The tools and stock for this post. 1/4x1.5 flat mild, 1" slot punch, and 1/2" round and 90 deg. punches
The holes laid out and punched with the 1" slot punch.
Using the hardy tool and 1/2" rounded punch to set down one side of the stock and then the other. The stock is forged down on one side, resulting in the end of the bar being distorted. But no worries, it will correct it's self when the stock is flipped over and the other side forged down
Stock forged down on both sides of the slot to allow 1/2" stock to pass through the flat stock. Note that forging the second side down corrected the crookedness of the end of the stock.
Using the same tools to set down the center first and then both sides (in the opposite directions of the first set down) to allow 1/2" round to pass through
The same procedure can be used with a 90 deg. punch to create a pass through for 1/2" square on the diamond.
The finished project with 1/2" round and 1/2" square passed through flat stock.
The test subjects for this post. 1” mild steel bar and a ¾” slot punch. Now we are looking at the difference between punching from mainly one side as opposed to punching half way through and then flipping over and punching from the other side.
Here are the resulting holes and slugs. The hole nearest the end is punched from one side and the slug knocked out from the other. The other is punched half way from one side and half way from the other side.
So this tells us the resulting slug, at least in this application, are close enough to not significantly effect the outcome. For all intents and purposes the same amount of material was removed from both holes.
You can see an obvious difference here, but nothing drastic
Here are the holes after drifting to ¾” Now the difference appears more obvious.
And now it is obvious. So what is the difference and why is happening? When you punch from mainly one side you are driving that material down and when the material meets the anvil it spreads out. Resulting in the stock spreading out more at the bottom side than the top where you started punching.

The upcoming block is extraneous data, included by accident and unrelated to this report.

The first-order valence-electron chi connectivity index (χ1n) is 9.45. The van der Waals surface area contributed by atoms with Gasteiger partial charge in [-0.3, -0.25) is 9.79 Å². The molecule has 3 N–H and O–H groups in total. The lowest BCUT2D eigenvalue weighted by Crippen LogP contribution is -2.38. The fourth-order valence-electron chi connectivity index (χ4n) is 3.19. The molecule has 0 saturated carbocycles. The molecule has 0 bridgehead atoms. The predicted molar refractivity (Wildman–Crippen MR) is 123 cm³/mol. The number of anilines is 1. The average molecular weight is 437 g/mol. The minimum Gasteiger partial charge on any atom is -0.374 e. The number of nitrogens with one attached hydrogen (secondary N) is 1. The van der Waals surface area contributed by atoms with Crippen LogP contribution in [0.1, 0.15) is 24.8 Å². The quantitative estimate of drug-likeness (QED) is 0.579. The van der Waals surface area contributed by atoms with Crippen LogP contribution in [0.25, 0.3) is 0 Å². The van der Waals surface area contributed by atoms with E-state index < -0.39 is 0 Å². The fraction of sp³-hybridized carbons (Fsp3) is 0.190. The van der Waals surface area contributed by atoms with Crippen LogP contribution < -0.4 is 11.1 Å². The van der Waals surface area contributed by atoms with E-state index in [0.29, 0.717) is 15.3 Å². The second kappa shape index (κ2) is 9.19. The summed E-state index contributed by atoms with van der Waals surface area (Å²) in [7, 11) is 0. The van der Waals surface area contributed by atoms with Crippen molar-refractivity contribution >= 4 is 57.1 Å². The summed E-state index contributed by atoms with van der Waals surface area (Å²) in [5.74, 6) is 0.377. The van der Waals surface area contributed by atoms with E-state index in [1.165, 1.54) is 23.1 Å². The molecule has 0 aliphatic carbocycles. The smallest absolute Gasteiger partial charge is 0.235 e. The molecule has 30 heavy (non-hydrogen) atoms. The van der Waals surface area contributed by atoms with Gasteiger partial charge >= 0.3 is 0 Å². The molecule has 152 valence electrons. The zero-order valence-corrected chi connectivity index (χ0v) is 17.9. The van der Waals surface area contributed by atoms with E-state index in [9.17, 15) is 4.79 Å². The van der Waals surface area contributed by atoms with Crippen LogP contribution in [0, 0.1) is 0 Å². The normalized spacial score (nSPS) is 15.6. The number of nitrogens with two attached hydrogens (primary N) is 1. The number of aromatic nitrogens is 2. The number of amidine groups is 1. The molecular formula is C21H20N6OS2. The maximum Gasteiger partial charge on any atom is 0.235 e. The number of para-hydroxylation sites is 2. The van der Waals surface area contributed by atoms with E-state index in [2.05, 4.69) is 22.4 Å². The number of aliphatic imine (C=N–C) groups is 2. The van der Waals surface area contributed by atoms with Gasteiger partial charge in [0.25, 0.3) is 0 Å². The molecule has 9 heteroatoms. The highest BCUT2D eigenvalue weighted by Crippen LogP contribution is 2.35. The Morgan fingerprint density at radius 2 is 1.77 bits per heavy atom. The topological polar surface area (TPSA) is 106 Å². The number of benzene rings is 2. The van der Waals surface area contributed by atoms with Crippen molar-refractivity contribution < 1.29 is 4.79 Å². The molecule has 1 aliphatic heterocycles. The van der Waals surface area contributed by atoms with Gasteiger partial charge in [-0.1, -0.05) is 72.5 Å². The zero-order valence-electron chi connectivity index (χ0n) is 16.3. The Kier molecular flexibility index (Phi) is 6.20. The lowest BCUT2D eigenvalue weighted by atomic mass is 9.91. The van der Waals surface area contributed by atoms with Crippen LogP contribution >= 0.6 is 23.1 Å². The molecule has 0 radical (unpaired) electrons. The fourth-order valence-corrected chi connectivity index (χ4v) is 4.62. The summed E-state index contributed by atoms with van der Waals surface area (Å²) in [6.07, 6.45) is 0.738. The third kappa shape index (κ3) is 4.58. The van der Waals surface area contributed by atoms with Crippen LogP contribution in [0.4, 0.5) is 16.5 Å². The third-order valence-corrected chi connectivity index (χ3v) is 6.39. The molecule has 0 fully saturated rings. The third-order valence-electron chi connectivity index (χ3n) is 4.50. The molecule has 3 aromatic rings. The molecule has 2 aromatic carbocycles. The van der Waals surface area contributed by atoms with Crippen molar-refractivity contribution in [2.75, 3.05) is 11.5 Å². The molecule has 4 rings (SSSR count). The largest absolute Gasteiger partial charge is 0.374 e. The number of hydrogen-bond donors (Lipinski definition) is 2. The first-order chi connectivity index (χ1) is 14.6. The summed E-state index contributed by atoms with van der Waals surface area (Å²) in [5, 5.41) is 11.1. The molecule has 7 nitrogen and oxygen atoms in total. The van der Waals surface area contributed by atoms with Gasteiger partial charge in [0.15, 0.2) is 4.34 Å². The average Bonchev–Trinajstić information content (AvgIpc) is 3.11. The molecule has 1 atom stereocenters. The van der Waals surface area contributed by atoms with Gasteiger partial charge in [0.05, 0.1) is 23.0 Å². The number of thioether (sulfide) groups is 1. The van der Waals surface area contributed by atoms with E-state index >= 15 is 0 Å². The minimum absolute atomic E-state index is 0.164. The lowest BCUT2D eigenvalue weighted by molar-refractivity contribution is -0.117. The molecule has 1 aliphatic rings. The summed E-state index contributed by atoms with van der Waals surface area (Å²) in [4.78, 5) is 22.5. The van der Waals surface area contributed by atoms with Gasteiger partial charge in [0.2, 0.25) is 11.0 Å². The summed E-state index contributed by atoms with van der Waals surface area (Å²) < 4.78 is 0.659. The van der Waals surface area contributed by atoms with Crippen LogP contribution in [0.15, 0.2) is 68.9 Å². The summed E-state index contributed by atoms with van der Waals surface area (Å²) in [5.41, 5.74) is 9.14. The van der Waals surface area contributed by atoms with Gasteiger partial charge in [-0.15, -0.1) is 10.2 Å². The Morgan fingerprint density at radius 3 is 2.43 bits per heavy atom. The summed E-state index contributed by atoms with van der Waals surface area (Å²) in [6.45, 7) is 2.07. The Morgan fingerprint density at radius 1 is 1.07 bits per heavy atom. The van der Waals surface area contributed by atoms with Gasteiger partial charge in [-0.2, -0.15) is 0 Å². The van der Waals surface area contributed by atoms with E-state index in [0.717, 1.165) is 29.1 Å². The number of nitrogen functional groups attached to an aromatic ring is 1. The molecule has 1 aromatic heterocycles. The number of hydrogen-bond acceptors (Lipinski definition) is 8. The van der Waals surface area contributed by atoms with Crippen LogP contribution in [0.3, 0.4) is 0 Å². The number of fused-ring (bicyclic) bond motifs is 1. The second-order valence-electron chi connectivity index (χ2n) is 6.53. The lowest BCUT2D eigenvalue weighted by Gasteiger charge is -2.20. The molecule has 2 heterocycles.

When punched half way through and then half way through from the other side you limit the “bottom spread”. Equalizing the spread, so to speak.
So how does this affect anything? Well, if you need more even and visually appealing holes then punch half way, flip and punch again to make the hole more even.
However, if you need more material in a certain spot, then punch from the appropriate side and flip when the punch meets the anvil . Larger cheeks on the bottom of an eye hole is an example of this. The extra material at the bottom would allow longer checks on the bottom of the eye and shorter checks on the top, for example.
I hope this gives you something to think about next time you need to punch a hole. There is so much more to this craft than what meets the eye.
Nothing is as simple as it seems.
I like to compare forging to running a bulldozer. With a few exceptions of sawing, chisels, etc. dozers do not remove dirt they only move it from one place to another, and yet accomplish amazing feats by simple relocating material. Such is forging, the hard part is to determine when, where, and how to move the material from one place to where it is needed in an efficient manner that results in the desired outcome.